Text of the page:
But Jesse Jackson didn't win. He accepts that Obama is using a different approach to win more white votes.
JESSE JACKSON: I think he has a right to try to shoot as broad a lens as he can, to maximise his coalition, I think it's the right thing to do. It's not just his fight to fight – we must all fight for racial justice, and general equality.
REPORTER: But he's fighting in a different way than you used to fight.
JESSE JACKSON: Well that's alright. Everybody has their own right to their own approach.
But even with his new-generation approach, Obama faces a huge challenge – America is not used to mainstream black candidates. Drew Westen, political psychologist, says Obama may not like it, but his race does matter.
PROFESSOR DREW WESTEN, POLITICAL PSYCHOLOGIST: There is no escaping that America's a divided nation – divided by race – and that even those of us who have, who consciously are not racist and don't make decisions based on race, are still influenced by a person, the person, the colour of a person's skin, whether we'd like to be or not.
Obama knows exactly what he's doing though. Bye-bye slums of black America, hello Barrington, Chicago. He has raised eye-popping sums of money from America's elite. Obama is a hit in well-heeled, liberal white suburbs like this. In this peaceful haven it's easy to imagine that America's race problems don't exist.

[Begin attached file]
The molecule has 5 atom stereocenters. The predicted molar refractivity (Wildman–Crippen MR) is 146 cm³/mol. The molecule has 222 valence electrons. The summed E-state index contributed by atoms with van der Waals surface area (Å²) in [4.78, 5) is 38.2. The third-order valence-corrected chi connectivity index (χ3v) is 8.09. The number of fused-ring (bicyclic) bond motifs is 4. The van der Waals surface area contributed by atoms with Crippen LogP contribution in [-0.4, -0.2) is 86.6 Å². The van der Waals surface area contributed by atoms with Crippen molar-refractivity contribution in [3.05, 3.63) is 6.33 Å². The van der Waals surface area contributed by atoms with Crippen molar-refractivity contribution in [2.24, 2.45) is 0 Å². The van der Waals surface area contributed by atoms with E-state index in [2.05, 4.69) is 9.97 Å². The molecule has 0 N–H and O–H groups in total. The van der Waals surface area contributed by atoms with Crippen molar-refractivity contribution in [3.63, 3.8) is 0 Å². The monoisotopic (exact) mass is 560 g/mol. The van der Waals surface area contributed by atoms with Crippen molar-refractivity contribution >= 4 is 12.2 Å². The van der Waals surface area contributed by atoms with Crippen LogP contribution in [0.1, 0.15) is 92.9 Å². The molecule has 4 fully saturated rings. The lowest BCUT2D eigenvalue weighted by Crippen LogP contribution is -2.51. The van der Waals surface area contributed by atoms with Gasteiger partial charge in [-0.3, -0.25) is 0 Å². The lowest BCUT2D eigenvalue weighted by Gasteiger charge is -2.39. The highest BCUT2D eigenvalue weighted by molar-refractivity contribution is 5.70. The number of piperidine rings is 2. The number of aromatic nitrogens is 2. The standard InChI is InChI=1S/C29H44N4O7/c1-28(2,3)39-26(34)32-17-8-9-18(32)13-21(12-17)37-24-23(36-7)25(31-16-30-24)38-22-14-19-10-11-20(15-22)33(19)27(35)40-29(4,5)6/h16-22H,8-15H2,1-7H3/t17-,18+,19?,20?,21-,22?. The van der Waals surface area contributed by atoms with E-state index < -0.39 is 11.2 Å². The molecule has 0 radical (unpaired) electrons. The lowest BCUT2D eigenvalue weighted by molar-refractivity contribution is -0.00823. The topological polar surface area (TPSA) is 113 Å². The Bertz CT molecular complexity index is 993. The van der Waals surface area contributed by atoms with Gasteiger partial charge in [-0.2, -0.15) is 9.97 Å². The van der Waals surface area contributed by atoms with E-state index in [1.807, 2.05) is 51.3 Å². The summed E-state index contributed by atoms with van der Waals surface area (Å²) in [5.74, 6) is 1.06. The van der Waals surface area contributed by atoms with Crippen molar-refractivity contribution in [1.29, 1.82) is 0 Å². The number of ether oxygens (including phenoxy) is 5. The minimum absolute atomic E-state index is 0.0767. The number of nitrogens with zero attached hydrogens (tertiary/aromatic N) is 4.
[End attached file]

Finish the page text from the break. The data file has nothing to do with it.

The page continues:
We've been invited to an Obama BBQ organised by enthusiastic local supporters.
WOMAN: If you stay long enough you can have lunch and dinner. Here you're more than welcome. Have fun! Thank you for coming out.
Neighbourhood do's like this have turbo-boosted his campaign.
WOMAN: I actually invented a recipe just for the event today. And it's my Barack the ribs, south-side Chicago-Hawaiian fusion. And we've got a bit of south side Chicago sauces mixed with some pineapple salsa, and some coconut, and a little bit of Asian twist in the spices. So we thought we'd blend it 'cause he's a blended kind of guy.
REPORTER: So do you see Barack Obama as a black candidate?
WOMAN: No, I see him as a global candidate.